Written by Nick Kellet

In today’s digital world of work, all of us are content consumers and producers. Our personal brands are defined by the thousands of ways we express our preferences and communicate our personal values. Our choices become us.

This is the power of social media in the age of self-expression. We can be anything we choose. We’re defined both by our inputs and outputs:

• We are what we create.
• We are what we consume.
• We are what we share.

What’s more, our experiences with content reveal how we learn, across multiple dimensions:

• What we know and aspire to know;
• What we like and dislike;
• What sources of information we trust;
• Who we know and want to know.

It’s useful to see how, why and where we share ideas, because this helps us understand the social learning process. I’m particularly fascinated by this “social” side of learning, because my company (Listly) exists to help others easily find, organize and share meaningful information on the web.

Let’s Look Closer at Digital Content

Recently I analyzed popular content networks like YouTube and Slideshare — comparing them to social networks like Facebook and Twitter. I concluded that both types of content sources have their own unique advantages. (For details, see my posts about Content Networks and Social Networks.) I also concluded that there are 6 key types of “sharable” digital content: Video, Audio, Slides, Lists, Graphics and Documents.

Shareable Content: Content Networks

(Infographic: Courtesy of Visually)

We can freely create and embed these types of content in blog posts. We can also share them directly with others on social media and through private communication channels. It’s now easy to track and measure activities involving any of these content types, so we can understand what works best in various scenarios. The metrics also help us decide which content is worth consuming.

I took the analysis one step further and devised a quick way to perform a blog content audit. This enables us to generate a “snapshot” of any blog’s content mix, and compare that profile with others. The results appear in a customized “trading card” for each blog.

This initiative began by focusing on 22 top blogs, but because we’ve received such a strong response, we’re now expanding that scope and deepening our analysis.

Sample Blog Analysis: TalentCulture

To illustrate how the process works, let me explain how I audited TalentCulture.com. I reviewed the site’s most recent 25 posts, and simply tagged posts that include videos, slides and other content elements. If a post contains more than one type of embedded media, all the content elements are counted. Here are the results, in our “trading card” format:
TC TradingCard

Interpreting Results

So what does this all mean? Relative to other blogs we’ve analyzed, TalentCulture very frequently features lists, with videos as a secondary form of content. Audio, slides and graphic content play a much less prominent role, compared to benchmark sites.

What is the perfect mix of “sharable” content elements? That’s a hard question to answer, because each blog serves a different audience. However, here are results from 70+ blogs analyzed thus far:

Blog Audit Benchmarks

Key Takeaways

Here are some recommendations worth noting, based on our findings to-date:

1) Consider “mixed media” a strength. There’s clearly a trend toward posts that include multiple content types.

2) Include slides and video where possible/applicable. (Don’t just embed your own content — shine a light on the work of others.)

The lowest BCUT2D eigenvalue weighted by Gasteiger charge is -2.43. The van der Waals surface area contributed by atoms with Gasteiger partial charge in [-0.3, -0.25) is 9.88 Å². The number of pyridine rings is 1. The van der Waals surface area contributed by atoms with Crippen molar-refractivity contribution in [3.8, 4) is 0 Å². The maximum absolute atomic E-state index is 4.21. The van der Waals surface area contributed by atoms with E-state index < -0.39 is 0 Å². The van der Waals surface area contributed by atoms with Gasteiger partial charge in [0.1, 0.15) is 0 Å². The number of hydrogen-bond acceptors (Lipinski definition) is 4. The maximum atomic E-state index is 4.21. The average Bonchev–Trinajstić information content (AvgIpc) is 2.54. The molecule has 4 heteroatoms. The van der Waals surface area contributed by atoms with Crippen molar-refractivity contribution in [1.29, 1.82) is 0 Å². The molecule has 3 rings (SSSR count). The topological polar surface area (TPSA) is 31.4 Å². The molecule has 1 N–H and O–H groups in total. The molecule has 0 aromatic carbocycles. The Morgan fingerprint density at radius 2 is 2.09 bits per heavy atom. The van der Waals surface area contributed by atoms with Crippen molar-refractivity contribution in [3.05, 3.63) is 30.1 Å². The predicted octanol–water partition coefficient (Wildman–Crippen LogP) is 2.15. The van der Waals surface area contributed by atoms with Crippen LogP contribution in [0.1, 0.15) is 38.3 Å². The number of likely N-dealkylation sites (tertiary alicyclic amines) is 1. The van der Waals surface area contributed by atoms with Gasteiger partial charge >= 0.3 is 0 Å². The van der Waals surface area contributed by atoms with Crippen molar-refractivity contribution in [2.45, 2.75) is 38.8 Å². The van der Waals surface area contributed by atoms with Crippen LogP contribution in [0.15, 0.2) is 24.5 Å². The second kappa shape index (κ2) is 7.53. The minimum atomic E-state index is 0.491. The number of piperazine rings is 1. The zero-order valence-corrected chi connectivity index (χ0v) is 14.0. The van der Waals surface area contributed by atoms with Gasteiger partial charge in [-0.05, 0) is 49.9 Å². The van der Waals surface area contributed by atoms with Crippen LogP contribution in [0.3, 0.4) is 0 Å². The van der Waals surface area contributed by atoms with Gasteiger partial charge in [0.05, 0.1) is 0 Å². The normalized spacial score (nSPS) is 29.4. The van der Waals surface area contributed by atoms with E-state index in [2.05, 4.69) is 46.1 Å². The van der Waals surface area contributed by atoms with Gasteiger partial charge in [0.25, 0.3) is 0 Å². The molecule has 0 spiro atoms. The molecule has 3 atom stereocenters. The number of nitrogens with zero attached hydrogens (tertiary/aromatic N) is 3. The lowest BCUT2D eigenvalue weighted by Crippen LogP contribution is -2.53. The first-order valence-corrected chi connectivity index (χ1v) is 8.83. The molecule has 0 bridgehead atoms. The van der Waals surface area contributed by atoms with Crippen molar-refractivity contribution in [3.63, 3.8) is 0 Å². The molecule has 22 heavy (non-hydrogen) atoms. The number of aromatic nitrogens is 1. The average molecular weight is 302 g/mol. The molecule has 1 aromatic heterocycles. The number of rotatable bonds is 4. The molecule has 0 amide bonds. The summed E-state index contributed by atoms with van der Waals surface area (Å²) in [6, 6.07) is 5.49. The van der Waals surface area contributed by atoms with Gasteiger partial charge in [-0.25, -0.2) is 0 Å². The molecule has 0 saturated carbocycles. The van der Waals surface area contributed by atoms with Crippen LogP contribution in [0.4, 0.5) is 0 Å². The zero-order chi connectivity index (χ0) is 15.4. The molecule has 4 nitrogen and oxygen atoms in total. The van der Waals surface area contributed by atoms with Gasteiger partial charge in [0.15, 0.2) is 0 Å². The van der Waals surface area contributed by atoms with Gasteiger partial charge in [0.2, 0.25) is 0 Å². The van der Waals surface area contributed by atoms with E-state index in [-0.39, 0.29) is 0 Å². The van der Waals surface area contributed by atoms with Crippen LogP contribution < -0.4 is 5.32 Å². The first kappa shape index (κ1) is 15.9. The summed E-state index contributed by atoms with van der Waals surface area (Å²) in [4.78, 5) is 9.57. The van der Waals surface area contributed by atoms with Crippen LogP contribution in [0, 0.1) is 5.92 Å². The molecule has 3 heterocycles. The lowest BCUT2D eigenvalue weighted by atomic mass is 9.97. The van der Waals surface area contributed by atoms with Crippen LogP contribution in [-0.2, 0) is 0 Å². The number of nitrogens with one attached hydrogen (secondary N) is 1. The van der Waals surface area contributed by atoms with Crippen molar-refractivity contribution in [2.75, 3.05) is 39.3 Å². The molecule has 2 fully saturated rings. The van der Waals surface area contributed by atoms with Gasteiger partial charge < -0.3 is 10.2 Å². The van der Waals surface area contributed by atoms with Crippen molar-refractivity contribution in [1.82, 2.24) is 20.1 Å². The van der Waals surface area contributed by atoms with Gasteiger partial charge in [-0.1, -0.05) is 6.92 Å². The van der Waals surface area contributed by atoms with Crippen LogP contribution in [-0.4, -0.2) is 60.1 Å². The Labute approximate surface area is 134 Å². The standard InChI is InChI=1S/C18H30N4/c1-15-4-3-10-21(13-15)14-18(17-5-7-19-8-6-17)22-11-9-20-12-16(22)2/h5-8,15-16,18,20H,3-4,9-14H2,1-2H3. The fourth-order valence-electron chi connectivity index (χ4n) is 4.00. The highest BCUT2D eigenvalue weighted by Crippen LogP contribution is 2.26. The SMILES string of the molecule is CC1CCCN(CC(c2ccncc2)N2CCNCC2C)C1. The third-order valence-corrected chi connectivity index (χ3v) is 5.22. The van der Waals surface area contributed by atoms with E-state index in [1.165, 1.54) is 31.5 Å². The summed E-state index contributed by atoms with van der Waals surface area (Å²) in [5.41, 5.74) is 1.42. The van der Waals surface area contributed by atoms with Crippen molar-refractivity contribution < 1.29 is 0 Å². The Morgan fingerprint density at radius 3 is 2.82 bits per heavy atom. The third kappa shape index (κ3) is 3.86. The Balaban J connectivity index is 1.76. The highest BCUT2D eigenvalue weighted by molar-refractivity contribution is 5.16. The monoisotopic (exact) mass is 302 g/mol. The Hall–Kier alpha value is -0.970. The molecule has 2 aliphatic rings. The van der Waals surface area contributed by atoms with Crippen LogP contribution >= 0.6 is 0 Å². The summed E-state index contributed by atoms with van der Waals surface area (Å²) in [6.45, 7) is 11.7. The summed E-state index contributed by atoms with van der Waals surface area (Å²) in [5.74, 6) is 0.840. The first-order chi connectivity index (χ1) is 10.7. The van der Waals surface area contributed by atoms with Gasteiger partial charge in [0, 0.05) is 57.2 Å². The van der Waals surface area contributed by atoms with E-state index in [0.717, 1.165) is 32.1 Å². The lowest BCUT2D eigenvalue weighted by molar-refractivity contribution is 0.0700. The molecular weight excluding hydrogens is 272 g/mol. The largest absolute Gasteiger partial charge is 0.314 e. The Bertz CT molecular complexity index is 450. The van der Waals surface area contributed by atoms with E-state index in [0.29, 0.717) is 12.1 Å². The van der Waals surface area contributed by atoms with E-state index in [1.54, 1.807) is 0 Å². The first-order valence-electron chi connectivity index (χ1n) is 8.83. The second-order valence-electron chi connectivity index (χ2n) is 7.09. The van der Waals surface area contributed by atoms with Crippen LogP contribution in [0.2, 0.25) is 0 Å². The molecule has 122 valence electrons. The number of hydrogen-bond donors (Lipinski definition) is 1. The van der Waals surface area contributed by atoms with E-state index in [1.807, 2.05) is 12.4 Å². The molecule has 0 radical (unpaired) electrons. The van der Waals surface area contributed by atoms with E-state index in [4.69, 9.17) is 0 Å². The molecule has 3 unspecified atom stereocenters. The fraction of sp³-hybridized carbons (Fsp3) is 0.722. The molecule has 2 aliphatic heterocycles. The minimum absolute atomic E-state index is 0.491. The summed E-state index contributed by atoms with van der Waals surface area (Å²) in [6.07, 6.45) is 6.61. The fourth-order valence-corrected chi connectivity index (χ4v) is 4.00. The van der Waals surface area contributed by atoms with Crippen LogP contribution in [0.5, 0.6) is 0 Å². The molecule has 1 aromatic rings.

3) Transform existing content into other forms of media, when appropriate. (For example, turn a blog post into a slidedeck or a video.)

4) Make sure you integrate some audio content — whether it’s a podcast or simply a recording of an author reading post content aloud.

5) Lists are the most frequently used form of content. Blog posts that include a list in the title are usually popular, simply because they imply that the content will be easy to skim.

6) Include “Pin-friendly” images, with meme-worthy quotes in your posts. This lends itself to sharing — images with text are much more meaningful than isolated images without written context.

7) Use embedded content to break-up your copy visually. This makes your body copy more approachable and easier for visitors to digest.

8) Consider performing a similar content audit of blogs from competitors or from thought leaders who have creative blogs that your admire.

9) Be aware of your content mix, and follow a weekly or monthly format that repeats themes. This makes it easy to manage your mix.

In summary: You are a reflection of not only what you write, but also of the content that you include in your digital space. Aim to help people think of your content as fun and easy to consume. It will create a more inviting experience for visitors, and will add a more authentic human personality to your web presence and your brand image.

(Editor’s Note: To request a content audit of your blog, “like” Nick’s “Top Content” post at Slideshare and add your URL in the “comments” area of that post. We look forward to hearing about your score!)

015_img_2801(Author Profile: Nick Kellet is co-founder of social curation platform Listly. He believes that effective curation is as much about listening and engaging as it is about publishing and the tools themselves. A serial innovator who loves to jump domains from board games to business intelligence, Nick also believes that passion in the company of friends and community is an unstoppable force.

Connect with Nick on Twitter, on LinkedIn and on G+, and follow his writing via his other guest posts and on his blogs at NickKellet.com and at blog.list.ly.)

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